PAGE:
CM February 9, 
1996. Vol. II, Number 17

image What Faust Saw.

Written and Illustrated by Matt Ottley.
Rydalmere, NSW, Australia: Hodder, 1995. 32pp, cloth, $19.95.
Distributed in Canada by Raincoast Books.
ISBN 0-77336-0096-4.

Subject Headings:
Extraterrestrial beings-Fiction.

Preschool - grade 2 / Ages 2 - 7.
Review by Diane Fitzgerald.


One night Faust woke up, looked out the window and . . . saw something very strange. He tried to wake up Mum . . . and Isabelle . . . and Clayton . . . even Dad. But they didn't seem to want to WAKE UP.

image What Faust Saw is Australian writer, illustrator, and composer Matt Ottley's second picture book. Faust is a large hound dog who wakes up at night to see invaders from outer space land and start to creep about town. The invaders are truly, inventively, alien -- a mix-up of plants, dinosaurs, bugs, and pretty much everything else -- and comic rather than frightening or bizarre.

Good dog that he is, Faust tries to wake his masters -- he brushes his ears on their faces, sits on their heads, licks their feet, even pulls the covers off the bed. Nothing works until Faust begins howling in terror.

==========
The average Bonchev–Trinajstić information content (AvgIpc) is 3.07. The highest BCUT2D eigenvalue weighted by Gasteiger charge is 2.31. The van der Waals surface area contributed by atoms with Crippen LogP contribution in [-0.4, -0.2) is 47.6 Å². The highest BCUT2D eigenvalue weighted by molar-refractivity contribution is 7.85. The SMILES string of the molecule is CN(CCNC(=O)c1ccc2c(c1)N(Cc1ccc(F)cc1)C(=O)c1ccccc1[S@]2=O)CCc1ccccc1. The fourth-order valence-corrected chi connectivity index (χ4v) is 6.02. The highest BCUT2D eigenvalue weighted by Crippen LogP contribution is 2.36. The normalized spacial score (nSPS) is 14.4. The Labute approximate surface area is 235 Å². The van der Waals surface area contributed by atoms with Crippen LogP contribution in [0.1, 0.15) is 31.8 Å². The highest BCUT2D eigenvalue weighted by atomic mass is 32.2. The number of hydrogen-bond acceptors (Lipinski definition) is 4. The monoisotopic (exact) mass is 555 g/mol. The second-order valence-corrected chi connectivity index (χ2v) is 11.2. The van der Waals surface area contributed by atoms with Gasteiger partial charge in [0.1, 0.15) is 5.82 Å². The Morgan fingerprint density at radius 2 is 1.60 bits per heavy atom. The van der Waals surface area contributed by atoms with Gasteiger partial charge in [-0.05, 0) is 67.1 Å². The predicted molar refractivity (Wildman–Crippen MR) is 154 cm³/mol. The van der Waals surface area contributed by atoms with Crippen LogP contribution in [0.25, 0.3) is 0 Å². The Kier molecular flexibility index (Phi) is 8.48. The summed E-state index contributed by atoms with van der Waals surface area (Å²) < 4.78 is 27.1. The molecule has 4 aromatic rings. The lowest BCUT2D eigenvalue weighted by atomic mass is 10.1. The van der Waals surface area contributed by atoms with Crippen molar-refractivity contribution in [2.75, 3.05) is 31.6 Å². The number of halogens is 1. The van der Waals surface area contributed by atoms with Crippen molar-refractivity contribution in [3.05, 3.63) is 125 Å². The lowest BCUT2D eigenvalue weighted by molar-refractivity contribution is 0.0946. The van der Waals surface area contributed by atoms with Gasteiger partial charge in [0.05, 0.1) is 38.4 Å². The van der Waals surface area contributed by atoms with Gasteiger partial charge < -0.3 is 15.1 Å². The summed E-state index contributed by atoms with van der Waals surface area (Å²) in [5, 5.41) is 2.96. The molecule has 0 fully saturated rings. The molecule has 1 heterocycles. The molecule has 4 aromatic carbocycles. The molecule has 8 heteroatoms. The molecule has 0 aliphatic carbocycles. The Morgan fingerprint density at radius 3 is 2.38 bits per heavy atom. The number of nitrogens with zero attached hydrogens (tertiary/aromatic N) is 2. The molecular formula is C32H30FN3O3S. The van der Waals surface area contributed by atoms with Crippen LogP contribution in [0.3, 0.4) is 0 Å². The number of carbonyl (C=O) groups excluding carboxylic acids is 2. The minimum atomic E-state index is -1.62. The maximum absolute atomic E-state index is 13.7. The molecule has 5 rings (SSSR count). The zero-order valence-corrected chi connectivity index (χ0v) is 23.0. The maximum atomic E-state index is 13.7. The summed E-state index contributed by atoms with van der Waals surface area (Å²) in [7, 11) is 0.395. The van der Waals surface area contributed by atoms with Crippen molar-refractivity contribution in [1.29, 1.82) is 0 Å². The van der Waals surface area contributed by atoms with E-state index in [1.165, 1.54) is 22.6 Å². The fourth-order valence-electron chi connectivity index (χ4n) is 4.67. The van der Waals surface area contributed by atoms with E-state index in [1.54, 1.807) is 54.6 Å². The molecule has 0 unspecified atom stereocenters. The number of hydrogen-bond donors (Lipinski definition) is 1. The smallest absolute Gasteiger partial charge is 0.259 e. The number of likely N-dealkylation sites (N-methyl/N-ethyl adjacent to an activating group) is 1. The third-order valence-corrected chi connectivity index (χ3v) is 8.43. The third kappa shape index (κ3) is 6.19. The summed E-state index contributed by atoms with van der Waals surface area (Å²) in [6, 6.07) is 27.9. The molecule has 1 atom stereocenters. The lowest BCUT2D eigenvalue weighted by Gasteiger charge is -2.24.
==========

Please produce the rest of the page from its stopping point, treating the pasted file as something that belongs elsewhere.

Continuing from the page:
But waking the family just makes things worse, because the invaders hide whenever anyone but Faust is looking. Children will be amused by the illustrations that clearly show the huge aliens -- some as large as a brontosaurus -- hiding behind fences, hedges, even other houses, while Dad, out on the lawn in his pyjamas, looks in all the wrong directions. Fed up with Faust's seemingly irrational behaviour, his family puts him outside for the night. Where the aliens are.


Faust decides to run away ("Then they'd be sorry"), but the aliens pursue him until he finally turns and barks at the them to "Go away!" The aliens are taken aback, but Faust's bark is so loud that it attracts the attention of the dog-catcher, who impounds him, where he is, at least, safe for the night. . . .

In the morning when his family comes to get him, "Faust decided to forgive them and go home. He also decided that the next time he woke up and saw something strange . . . he would go back to sleep."


Children, so often unable to communicate their reality to adults, will enjoy identifying with Faust. And any child fond of animals will appreciate the illustrations; Faust is not only an excellent comic character but a very well-observed dog.

Ottley's aliens are just as well done -- weird enough to show why they would alarm Faust, but appealing and funny in their own right. The illustrations in general (done as oil-paintings) are full of comic detail that will continue to give even very young children pleasure for many readings. And the type twists playfully over the pages, shrinking and growing to match Faust's alarms and frustrations.

Highly recommended.

Diane Fitzgerald is an elementary-school teacher in Saskatoon.

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Copyright © 1996 the Manitoba Library Association. Reproduction for personal use is permitted only if this copyright notice is maintained. Any other reproduction is prohibited without permission.

Published by
The Manitoba Library Association
ISSN 1201-9364

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